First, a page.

What’s in a Name?

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I don’t know about you, but I love naming kids. I love playing with name combinations, looking at lists, scrolling through ancestors’ records, and surprising family and friends with our final choice (we don’t tell in advance). However, the difference between “real life” kid names and blog names is that real life imposes deadlines. The adoption agency contacted us to ask if we’d adopt the twins, then immediately followed up with a request for names for legal paperwork. We named the twins in the process of a walk around the block. Luckily we already had a short list at that point since their original adoption fell through two months before. The baby got her real name after just a couple of days – we had general favorites, but since we learned of her existence one week, met her a week later, and adopted her the week after that it wasn’t exactly a lengthy process! However, with a blog I have license, in theory, to play with names forever. And I probably would, if I could. There are so many blog options without taking names you’ve “saved” for real life. There are the names you love, but that won’t work with your last name. The ones that saddle a kid with embarrassing nicknames or initials. The ones already claimed by close relatives. The ones where you like the nickname but not the full name. At this point, though, the deadline on calling Kid #3 “the baby” is…the next baby. So, after months of procrastinating and calling her “the baby” here on the blog, the current baby will henceforth be known as Jenny.

Before social workers and the adoption agency got involved our baby had no NICU visits from parents, family, and friends. She didn’t even have a name. The NICU staff, volunteers, and hospital providers went above and beyond to make sure she was nurtured and loved during that time. Various hospital staff who knew about the lone baby in Pod D would stop by during work breaks to hold her. Volunteers snuggled her; one elderly man (a retired doctor) rocked and cuddled her for hours on a regular basis. Doctors and hospital social workers checked in regularly, advocated for her needs, and set the ball rolling when it became clear that going home with her birth family was not an option. And through it all, the huge nursing team provided round-the-clock care and love. As she got bigger they even pooled their own money to buy her clothes, blankets, and hats so she had things of her own instead of having to use the hospital’s supply. Her primary nurses, Jennifer and Lisa, cared for her several shifts each week throughout her hospitalization. Jennifer, especially, was there from the beginning. She helped admit her when the helicopter brought her to the hospital, and continued to shower her with love, nurturing, and prayers for three and a half months until she was released from the hospital. Jennifer took the baby’s clothes home to wash and even gave her a temporary name so that those caring for her wouldn’t have to keep calling her Baby Girl. [The name she picked, by the way, was a lovely name – it just happens to be waaaay overused in our family so we didn’t keep it as her permanent name]. When we met our daugher-to-be for the first time, Jennifer placed her in our arms. So, in honor of her foster mother Jennifer, Baby Jenny it is!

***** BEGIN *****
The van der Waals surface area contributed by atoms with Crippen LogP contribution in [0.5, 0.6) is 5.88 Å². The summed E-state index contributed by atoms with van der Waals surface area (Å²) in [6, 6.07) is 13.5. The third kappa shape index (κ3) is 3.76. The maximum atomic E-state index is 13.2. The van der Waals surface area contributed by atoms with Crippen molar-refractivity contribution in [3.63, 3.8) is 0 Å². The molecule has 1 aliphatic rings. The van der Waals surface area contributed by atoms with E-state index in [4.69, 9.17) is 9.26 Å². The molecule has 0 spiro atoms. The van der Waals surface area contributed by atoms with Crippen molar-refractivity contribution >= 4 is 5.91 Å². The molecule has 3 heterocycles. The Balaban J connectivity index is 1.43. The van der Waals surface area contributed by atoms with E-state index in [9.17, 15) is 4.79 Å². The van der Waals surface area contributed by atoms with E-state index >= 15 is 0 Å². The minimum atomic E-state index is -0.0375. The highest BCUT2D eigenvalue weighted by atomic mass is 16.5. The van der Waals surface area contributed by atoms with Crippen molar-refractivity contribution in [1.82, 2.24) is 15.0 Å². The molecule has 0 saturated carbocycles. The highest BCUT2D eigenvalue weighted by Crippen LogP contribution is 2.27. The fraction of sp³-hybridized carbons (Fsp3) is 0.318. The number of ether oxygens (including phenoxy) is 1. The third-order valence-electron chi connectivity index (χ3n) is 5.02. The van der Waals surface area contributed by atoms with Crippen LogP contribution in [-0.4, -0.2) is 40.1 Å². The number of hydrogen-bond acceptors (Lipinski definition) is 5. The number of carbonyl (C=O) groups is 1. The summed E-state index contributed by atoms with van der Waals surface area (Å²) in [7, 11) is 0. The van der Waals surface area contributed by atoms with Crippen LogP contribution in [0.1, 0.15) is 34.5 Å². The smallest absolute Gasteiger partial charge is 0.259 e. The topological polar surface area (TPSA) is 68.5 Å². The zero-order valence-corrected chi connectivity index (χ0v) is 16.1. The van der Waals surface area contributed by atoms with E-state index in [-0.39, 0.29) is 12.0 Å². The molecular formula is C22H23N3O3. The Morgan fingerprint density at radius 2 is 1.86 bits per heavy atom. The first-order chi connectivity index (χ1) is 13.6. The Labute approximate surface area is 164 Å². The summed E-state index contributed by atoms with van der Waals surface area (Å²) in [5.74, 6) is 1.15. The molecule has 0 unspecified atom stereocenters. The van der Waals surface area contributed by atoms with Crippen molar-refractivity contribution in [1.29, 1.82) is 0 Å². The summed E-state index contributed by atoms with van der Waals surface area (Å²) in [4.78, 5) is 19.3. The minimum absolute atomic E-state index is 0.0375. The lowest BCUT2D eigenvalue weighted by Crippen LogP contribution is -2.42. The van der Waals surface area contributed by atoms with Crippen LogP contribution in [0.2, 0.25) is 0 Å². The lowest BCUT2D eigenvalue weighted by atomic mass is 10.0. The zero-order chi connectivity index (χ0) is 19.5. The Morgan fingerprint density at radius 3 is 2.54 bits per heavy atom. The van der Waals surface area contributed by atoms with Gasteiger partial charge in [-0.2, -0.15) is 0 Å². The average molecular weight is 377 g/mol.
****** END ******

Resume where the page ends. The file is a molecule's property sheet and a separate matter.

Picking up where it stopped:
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5 thoughts on “What’s in a Name?

    • We are so grateful for her and the other staff too. They all invested so much in our kid, and put so much work into securing her future. One of the funniest but sweetest memories from the adoption process was they day we drove up to the hospital to meet with her providers and find out about her medical needs to see if we could handle them with two small toddlers at home. (Yes, we realize that if a kid were born to us biologically that wouldn’t even be a decision, but in this case if her needs required really non-stop care like suctioning a trach the agency was pretty sure they could advertize through special needs channels to find a family without other young children demanding a lot of care to give her the safest/most attentive home possible). At that point one family had already said yes, then changed their minds and turned her down after they realized their insurance wouldn’t really be adequate for her needs. One provider after another kept slipping into the room to talk to us about her current issues and future prognosis, until there was a whole ring of doctors, nurses, therapists, staff, etc. surrounding us in the NICU. We ran out of questions, they ran out of information, and they just stood their looking at us with hopeful smiles waiting for our decision. It was obvious they SO wanted a home for this kid, and had all teamed up to walk in and convince us. It worked!

    • They really are lovely and a blessing to so many. I’ve never been so impressed by a group of medical professionals before (individually, of course, I have to give the award to The Man 🙂 ). Usually I come away from medical interactions with a “meh” feeling. However, out of the dozens and dozens of people we met there, from front desk clerks and cleaning crews to surgeons and attendings, we had a poor experience with just one grumpy nurse (she was still competent, just grouchy that day). I was so impressed by the fact that they weren’t all just good at what they did, but also so kind and so dedicated and so quick to help. I accidentally dropped my wallet in the downstairs lobby one day without knowing it, then stopped into the bathroom on the way up to the NICU. By the time I reached the NICU a janitor had already found the wallet, somehow figured out where I was headed (must’ve asked the visitors pass people about my name from my license), and had reached the NICU before me to get it back to me three minutes after I’d dropped it. Everyone was like that!

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